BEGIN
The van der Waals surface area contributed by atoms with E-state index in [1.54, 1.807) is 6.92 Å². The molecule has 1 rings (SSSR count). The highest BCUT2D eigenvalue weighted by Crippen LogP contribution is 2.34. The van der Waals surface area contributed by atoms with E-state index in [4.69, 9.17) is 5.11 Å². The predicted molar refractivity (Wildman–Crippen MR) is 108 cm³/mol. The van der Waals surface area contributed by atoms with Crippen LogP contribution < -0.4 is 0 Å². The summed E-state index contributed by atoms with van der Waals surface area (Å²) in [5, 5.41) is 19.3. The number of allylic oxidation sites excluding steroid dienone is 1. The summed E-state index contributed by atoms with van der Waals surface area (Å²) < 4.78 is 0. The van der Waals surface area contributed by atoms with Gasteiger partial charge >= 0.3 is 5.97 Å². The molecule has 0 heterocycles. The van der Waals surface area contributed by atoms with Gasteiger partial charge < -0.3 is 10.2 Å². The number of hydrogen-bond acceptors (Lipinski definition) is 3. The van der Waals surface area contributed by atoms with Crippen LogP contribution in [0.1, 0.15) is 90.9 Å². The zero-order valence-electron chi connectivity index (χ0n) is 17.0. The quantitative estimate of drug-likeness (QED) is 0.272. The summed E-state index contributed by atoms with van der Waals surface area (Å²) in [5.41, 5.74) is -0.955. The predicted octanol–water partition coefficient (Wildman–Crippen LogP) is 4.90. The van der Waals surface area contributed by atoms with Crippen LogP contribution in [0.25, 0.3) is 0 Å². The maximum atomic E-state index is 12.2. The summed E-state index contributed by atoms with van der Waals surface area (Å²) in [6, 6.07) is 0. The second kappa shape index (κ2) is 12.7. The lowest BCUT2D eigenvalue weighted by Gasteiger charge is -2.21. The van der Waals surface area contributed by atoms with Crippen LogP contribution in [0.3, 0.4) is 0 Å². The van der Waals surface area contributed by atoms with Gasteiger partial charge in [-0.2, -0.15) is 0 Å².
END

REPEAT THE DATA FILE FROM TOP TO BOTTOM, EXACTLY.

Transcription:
The van der Waals surface area contributed by atoms with E-state index in [1.54, 1.807) is 6.92 Å². The molecule has 1 rings (SSSR count). The highest BCUT2D eigenvalue weighted by Crippen LogP contribution is 2.34. The van der Waals surface area contributed by atoms with E-state index in [4.69, 9.17) is 5.11 Å². The predicted molar refractivity (Wildman–Crippen MR) is 108 cm³/mol. The van der Waals surface area contributed by atoms with Crippen LogP contribution < -0.4 is 0 Å². The summed E-state index contributed by atoms with van der Waals surface area (Å²) in [5, 5.41) is 19.3. The number of allylic oxidation sites excluding steroid dienone is 1. The summed E-state index contributed by atoms with van der Waals surface area (Å²) < 4.78 is 0. The van der Waals surface area contributed by atoms with Gasteiger partial charge >= 0.3 is 5.97 Å². The molecule has 0 heterocycles. The van der Waals surface area contributed by atoms with Gasteiger partial charge < -0.3 is 10.2 Å². The number of hydrogen-bond acceptors (Lipinski definition) is 3. The van der Waals surface area contributed by atoms with Crippen LogP contribution in [0.1, 0.15) is 90.9 Å². The zero-order valence-electron chi connectivity index (χ0n) is 17.0. The quantitative estimate of drug-likeness (QED) is 0.272. The summed E-state index contributed by atoms with van der Waals surface area (Å²) in [5.41, 5.74) is -0.955. The predicted octanol–water partition coefficient (Wildman–Crippen LogP) is 4.90. The van der Waals surface area contributed by atoms with Crippen LogP contribution in [0.25, 0.3) is 0 Å². The maximum atomic E-state index is 12.2. The summed E-state index contributed by atoms with van der Waals surface area (Å²) in [6, 6.07) is 0. The second kappa shape index (κ2) is 12.7. The lowest BCUT2D eigenvalue weighted by Gasteiger charge is -2.21. The van der Waals surface area contributed by atoms with Crippen LogP contribution in [0.3, 0.4) is 0 Å². The van der Waals surface area contributed by atoms with Gasteiger partial charge in [-0.2, -0.15) is 0 Å².